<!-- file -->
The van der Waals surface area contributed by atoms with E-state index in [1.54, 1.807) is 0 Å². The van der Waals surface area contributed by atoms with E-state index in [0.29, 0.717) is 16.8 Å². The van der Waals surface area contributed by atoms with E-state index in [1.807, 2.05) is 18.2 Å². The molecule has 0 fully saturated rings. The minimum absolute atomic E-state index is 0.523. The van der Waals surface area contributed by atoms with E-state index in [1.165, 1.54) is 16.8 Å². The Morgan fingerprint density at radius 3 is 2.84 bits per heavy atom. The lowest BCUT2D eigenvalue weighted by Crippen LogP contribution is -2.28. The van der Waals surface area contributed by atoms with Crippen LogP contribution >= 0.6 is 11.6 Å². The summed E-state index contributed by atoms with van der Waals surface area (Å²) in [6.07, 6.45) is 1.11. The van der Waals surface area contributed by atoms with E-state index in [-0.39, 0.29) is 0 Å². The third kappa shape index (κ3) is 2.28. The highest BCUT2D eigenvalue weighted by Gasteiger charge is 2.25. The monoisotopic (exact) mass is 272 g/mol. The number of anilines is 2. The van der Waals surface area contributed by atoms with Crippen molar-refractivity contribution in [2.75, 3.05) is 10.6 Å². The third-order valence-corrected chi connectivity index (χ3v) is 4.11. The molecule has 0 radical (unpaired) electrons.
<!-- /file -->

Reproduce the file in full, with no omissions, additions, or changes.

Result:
The van der Waals surface area contributed by atoms with E-state index in [1.54, 1.807) is 0 Å². The van der Waals surface area contributed by atoms with E-state index in [0.29, 0.717) is 16.8 Å². The van der Waals surface area contributed by atoms with E-state index in [1.807, 2.05) is 18.2 Å². The molecule has 0 fully saturated rings. The minimum absolute atomic E-state index is 0.523. The van der Waals surface area contributed by atoms with E-state index in [1.165, 1.54) is 16.8 Å². The Morgan fingerprint density at radius 3 is 2.84 bits per heavy atom. The lowest BCUT2D eigenvalue weighted by Crippen LogP contribution is -2.28. The van der Waals surface area contributed by atoms with Crippen LogP contribution >= 0.6 is 11.6 Å². The summed E-state index contributed by atoms with van der Waals surface area (Å²) in [6.07, 6.45) is 1.11. The van der Waals surface area contributed by atoms with E-state index in [-0.39, 0.29) is 0 Å². The third kappa shape index (κ3) is 2.28. The highest BCUT2D eigenvalue weighted by Gasteiger charge is 2.25. The monoisotopic (exact) mass is 272 g/mol. The number of anilines is 2. The van der Waals surface area contributed by atoms with Crippen molar-refractivity contribution in [2.75, 3.05) is 10.6 Å². The third-order valence-corrected chi connectivity index (χ3v) is 4.11. The molecule has 0 radical (unpaired) electrons.